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Law of property can be both a blessing or serious commitment, dependent if you are an owner or tenant subject to a lease of a building.Contact us for more information
As a LANDLORD the cost of repairs, etc. dependent upon the terms of the lease, is often the responsibility of the tenant, whether internally, externally or both. A properly prepared and served schedule of dilapidation should ensure that your building is maintained to a good standard whilst at the end of the term returned in no worse condition than at the commencement of the lease. This presents the building in a condition suitable for re-letting to the next tenant.
Costs in preparation of dilapidations are normally met by the tenant so that your interests are secured at no expense.
As a TENANT the potential for the minimising repair liability can be safeguarded by the preparatin of a Kirkham Pryer Schedule of Condition which records the condition of the building prior to agreeing the lease. This limits the extent of disrepair, returning the building in no better condition than at the time of commercial of the lease, reducing the scope of dilapidations.
A schedule of dilapidation, documents the items of repair which the landlord believes are in need of remedy in accordance with the terms of the agreed lease. There are three main inspections we can undertake:
- An Interim Schedule (Repairs Notice) can be undertaken and served during the term of the lease. This is often carried out in order to give the tenant the opportunity to resolve any breaches before the defects & necessary works escalate.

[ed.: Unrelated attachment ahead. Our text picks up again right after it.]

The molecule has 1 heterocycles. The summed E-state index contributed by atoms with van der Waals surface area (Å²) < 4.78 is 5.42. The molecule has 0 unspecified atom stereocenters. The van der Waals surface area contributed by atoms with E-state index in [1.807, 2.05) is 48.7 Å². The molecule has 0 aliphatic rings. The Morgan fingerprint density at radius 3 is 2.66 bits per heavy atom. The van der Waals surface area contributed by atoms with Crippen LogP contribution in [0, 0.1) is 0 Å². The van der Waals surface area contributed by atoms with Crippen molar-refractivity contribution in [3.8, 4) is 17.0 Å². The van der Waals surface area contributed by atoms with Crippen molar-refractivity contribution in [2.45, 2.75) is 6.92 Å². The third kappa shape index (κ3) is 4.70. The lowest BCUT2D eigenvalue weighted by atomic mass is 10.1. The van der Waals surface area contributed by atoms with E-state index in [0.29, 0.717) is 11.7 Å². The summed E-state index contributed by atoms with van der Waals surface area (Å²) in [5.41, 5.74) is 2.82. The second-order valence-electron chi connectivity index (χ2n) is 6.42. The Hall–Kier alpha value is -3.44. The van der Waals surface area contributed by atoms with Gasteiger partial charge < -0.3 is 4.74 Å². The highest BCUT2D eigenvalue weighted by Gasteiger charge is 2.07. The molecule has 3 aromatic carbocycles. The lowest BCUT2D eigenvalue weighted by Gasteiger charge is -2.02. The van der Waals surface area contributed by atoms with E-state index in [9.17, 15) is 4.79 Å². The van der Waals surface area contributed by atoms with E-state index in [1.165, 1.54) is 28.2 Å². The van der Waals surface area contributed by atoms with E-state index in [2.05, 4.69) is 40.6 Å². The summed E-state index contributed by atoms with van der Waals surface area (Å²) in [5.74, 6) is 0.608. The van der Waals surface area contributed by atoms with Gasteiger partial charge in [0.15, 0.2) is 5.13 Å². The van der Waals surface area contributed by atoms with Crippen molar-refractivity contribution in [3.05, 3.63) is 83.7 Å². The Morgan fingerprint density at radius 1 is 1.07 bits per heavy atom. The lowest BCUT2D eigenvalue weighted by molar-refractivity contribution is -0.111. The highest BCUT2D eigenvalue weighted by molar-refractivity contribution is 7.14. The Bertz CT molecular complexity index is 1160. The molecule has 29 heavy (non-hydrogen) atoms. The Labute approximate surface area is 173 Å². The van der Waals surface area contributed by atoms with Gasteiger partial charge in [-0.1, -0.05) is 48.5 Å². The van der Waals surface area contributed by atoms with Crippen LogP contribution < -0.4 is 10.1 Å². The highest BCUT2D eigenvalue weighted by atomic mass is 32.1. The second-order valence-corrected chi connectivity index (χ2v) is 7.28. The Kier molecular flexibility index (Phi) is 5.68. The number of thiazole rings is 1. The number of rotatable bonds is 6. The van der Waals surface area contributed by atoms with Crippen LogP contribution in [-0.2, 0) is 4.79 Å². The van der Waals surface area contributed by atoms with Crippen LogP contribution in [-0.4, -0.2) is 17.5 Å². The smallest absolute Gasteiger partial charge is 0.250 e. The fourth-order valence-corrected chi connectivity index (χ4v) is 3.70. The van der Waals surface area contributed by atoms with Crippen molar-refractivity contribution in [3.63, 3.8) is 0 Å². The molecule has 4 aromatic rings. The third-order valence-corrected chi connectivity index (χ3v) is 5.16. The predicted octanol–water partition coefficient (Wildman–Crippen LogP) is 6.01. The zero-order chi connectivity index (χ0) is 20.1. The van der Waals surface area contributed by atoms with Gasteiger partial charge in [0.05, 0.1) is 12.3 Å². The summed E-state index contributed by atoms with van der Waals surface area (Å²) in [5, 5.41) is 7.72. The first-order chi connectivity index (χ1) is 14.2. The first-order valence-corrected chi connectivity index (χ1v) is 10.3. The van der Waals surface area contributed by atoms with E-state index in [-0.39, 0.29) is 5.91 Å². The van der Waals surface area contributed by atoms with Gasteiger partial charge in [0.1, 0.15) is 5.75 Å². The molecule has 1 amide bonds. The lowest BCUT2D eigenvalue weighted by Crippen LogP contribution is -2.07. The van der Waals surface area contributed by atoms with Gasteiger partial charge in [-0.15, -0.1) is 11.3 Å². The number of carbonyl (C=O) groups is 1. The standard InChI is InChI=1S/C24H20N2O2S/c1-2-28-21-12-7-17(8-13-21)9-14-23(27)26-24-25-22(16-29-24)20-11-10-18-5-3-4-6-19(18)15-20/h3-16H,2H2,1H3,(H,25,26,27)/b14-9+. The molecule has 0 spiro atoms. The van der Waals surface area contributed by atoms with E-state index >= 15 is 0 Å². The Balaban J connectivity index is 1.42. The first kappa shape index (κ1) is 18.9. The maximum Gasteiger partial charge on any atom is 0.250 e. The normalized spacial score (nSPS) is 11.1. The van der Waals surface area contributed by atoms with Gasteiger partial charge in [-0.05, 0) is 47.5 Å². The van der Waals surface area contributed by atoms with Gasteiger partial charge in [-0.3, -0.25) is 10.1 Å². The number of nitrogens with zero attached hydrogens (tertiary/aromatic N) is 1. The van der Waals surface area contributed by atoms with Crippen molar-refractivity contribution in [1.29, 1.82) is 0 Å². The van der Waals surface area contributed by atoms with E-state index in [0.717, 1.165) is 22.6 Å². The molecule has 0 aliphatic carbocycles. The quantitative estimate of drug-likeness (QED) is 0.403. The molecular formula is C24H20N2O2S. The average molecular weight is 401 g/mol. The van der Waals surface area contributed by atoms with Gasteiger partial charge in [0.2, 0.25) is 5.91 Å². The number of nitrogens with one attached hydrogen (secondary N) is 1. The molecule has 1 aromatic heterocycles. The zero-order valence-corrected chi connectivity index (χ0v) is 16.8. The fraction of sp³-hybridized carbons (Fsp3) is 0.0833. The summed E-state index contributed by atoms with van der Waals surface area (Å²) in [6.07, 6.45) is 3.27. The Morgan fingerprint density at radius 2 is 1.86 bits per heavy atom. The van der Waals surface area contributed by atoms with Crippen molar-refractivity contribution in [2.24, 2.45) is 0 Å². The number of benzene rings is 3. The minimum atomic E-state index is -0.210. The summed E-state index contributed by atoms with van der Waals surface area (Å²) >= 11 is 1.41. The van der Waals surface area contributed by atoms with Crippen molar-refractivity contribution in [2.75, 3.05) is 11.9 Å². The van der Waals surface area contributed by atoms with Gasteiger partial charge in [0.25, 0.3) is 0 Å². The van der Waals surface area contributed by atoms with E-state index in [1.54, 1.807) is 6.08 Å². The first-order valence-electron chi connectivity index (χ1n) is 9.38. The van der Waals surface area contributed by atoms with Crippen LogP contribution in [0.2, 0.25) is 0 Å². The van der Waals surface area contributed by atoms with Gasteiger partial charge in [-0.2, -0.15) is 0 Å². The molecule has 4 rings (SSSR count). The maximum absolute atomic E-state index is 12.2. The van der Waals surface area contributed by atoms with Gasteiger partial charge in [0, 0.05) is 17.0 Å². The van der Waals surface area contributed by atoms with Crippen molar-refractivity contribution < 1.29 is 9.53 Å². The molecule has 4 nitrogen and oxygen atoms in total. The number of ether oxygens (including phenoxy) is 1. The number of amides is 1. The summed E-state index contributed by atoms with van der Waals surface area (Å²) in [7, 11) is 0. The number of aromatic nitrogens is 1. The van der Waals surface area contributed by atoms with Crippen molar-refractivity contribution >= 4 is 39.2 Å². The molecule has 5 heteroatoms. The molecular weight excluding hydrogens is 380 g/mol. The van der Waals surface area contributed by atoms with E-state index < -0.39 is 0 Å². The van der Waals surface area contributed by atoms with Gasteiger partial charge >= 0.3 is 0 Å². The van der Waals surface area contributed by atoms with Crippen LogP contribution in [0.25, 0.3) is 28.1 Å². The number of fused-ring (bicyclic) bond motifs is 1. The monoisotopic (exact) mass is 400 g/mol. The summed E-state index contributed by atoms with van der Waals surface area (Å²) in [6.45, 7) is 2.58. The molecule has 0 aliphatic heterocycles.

- A Terminal Schedule is served on the tenant within the last three years of the end of the lease. This gives the tenant early warning regarding any potential breaches of the lease. It may be that completing the works, is less financially onerus than settling a claim for financial compensation once the lease has terminated.
- A Final Schedule is served once the lease has terminated. There may be similar items as the interim and terminal schedule, however the tenant will not have the option of completing the works themselves, once their right of occupation has come to an end.
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If we are asked to be involved with any areas of dilapidation, we require a copy of the lease between both parties. Prior to carrying out an inspection at the property, we will study the terms of the lease to best establish respective liabilities etc.
Given the knowledge which has built up over the years, we can also advise you as a prospective tenant the condition and potential maintenance issues relating to a property prior to taking on a contract and signing a lease.
When taking a lease on a commercial property in the UK, the in going tenant may wish to instruct a surveyor to undertake a schedule of condition. This documents the condition of the property at the start of the lease, helping to limit the liability imposed on the tenant during and towards the end of the term. When any schedules are served throughout the lease term, should the tenant wish to contest any parts of the served document, they have photographic evidence to help with this.
As most commercial properties are let on a full repairing & insuring (FRI) lease, new tenants can find themselves responsible not only for maintaining the majority of the premises, but also ‘putting’ into good condition. Schedules of condition will help to minimise any requested work which could potentially see the property being put back to a better condition than at the start of the lease.
Where no schedule of condition exists, the issue of a dilapidation schedule requires professional consideration and negotiation with the landlord’s representatives to ensure that works of disrepair specified are enforceable and in accordance with the terms of the lease. Kirkham Pryer regularly negotiates on behalf of tenants, often resulting in considerable reduction of repair liability.